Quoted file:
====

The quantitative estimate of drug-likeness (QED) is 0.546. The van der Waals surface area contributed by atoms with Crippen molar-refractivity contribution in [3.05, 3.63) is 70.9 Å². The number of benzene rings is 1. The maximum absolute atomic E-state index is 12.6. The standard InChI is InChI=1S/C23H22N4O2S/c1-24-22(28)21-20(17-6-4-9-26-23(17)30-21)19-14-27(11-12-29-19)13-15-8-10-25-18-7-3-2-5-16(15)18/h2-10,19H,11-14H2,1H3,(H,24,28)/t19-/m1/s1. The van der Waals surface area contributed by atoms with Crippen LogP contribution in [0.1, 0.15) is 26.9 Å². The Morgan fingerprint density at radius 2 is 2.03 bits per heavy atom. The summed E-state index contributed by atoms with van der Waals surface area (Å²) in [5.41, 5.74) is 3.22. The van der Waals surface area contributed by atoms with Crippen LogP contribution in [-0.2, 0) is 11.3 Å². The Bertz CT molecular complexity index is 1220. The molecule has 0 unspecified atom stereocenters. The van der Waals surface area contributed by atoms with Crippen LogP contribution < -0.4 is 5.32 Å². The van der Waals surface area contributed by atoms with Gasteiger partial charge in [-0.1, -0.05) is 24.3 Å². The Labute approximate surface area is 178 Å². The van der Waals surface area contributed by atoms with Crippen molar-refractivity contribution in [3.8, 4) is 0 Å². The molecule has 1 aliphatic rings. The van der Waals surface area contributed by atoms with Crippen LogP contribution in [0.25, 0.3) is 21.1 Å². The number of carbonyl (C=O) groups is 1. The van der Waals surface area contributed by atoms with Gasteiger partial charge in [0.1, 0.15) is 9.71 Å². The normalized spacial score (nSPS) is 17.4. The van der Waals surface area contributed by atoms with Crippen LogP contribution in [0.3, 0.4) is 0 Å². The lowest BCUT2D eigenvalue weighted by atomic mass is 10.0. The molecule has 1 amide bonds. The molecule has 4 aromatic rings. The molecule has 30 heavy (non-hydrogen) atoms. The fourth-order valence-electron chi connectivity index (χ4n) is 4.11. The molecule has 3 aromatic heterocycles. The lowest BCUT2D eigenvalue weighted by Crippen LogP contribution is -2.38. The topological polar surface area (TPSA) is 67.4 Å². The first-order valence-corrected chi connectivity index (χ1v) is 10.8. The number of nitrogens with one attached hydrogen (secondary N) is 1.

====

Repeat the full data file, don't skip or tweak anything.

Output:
The quantitative estimate of drug-likeness (QED) is 0.546. The van der Waals surface area contributed by atoms with Crippen molar-refractivity contribution in [3.05, 3.63) is 70.9 Å². The number of benzene rings is 1. The maximum absolute atomic E-state index is 12.6. The standard InChI is InChI=1S/C23H22N4O2S/c1-24-22(28)21-20(17-6-4-9-26-23(17)30-21)19-14-27(11-12-29-19)13-15-8-10-25-18-7-3-2-5-16(15)18/h2-10,19H,11-14H2,1H3,(H,24,28)/t19-/m1/s1. The van der Waals surface area contributed by atoms with Crippen LogP contribution in [0.1, 0.15) is 26.9 Å². The Morgan fingerprint density at radius 2 is 2.03 bits per heavy atom. The summed E-state index contributed by atoms with van der Waals surface area (Å²) in [5.41, 5.74) is 3.22. The van der Waals surface area contributed by atoms with Crippen LogP contribution in [-0.2, 0) is 11.3 Å². The Bertz CT molecular complexity index is 1220. The molecule has 0 unspecified atom stereocenters. The van der Waals surface area contributed by atoms with Crippen LogP contribution < -0.4 is 5.32 Å². The van der Waals surface area contributed by atoms with Gasteiger partial charge in [-0.1, -0.05) is 24.3 Å². The Labute approximate surface area is 178 Å². The van der Waals surface area contributed by atoms with Crippen molar-refractivity contribution in [3.8, 4) is 0 Å². The molecule has 1 aliphatic rings. The van der Waals surface area contributed by atoms with Crippen LogP contribution in [0.25, 0.3) is 21.1 Å². The number of carbonyl (C=O) groups is 1. The van der Waals surface area contributed by atoms with Gasteiger partial charge in [0.1, 0.15) is 9.71 Å². The normalized spacial score (nSPS) is 17.4. The van der Waals surface area contributed by atoms with Crippen LogP contribution in [0.3, 0.4) is 0 Å². The lowest BCUT2D eigenvalue weighted by atomic mass is 10.0. The molecule has 1 amide bonds. The molecule has 4 aromatic rings. The molecule has 30 heavy (non-hydrogen) atoms. The fourth-order valence-electron chi connectivity index (χ4n) is 4.11. The molecule has 3 aromatic heterocycles. The lowest BCUT2D eigenvalue weighted by Crippen LogP contribution is -2.38. The topological polar surface area (TPSA) is 67.4 Å². The first-order valence-corrected chi connectivity index (χ1v) is 10.8. The number of nitrogens with one attached hydrogen (secondary N) is 1.